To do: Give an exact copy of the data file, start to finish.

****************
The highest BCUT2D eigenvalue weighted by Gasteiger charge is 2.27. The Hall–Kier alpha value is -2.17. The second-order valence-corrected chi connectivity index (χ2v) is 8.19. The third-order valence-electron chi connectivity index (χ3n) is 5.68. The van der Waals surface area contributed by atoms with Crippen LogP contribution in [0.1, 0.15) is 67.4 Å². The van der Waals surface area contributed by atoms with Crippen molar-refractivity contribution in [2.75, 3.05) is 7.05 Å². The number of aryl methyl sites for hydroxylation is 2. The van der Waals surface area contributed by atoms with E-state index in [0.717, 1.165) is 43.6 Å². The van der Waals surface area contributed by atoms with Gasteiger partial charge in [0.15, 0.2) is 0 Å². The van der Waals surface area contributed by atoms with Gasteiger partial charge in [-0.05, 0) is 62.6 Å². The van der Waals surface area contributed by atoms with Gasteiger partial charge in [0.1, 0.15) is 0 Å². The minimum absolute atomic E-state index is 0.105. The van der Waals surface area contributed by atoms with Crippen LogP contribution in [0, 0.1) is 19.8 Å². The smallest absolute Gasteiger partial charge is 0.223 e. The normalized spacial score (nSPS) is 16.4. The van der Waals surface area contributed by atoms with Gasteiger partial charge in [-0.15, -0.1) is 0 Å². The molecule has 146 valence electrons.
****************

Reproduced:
The highest BCUT2D eigenvalue weighted by Gasteiger charge is 2.27. The Hall–Kier alpha value is -2.17. The second-order valence-corrected chi connectivity index (χ2v) is 8.19. The third-order valence-electron chi connectivity index (χ3n) is 5.68. The van der Waals surface area contributed by atoms with Crippen LogP contribution in [0.1, 0.15) is 67.4 Å². The van der Waals surface area contributed by atoms with Crippen molar-refractivity contribution in [2.75, 3.05) is 7.05 Å². The number of aryl methyl sites for hydroxylation is 2. The van der Waals surface area contributed by atoms with E-state index in [0.717, 1.165) is 43.6 Å². The van der Waals surface area contributed by atoms with Gasteiger partial charge in [0.15, 0.2) is 0 Å². The van der Waals surface area contributed by atoms with Gasteiger partial charge in [-0.05, 0) is 62.6 Å². The van der Waals surface area contributed by atoms with Gasteiger partial charge in [0.1, 0.15) is 0 Å². The minimum absolute atomic E-state index is 0.105. The van der Waals surface area contributed by atoms with Crippen LogP contribution in [0, 0.1) is 19.8 Å². The smallest absolute Gasteiger partial charge is 0.223 e. The normalized spacial score (nSPS) is 16.4. The van der Waals surface area contributed by atoms with Gasteiger partial charge in [-0.15, -0.1) is 0 Å². The molecule has 146 valence electrons.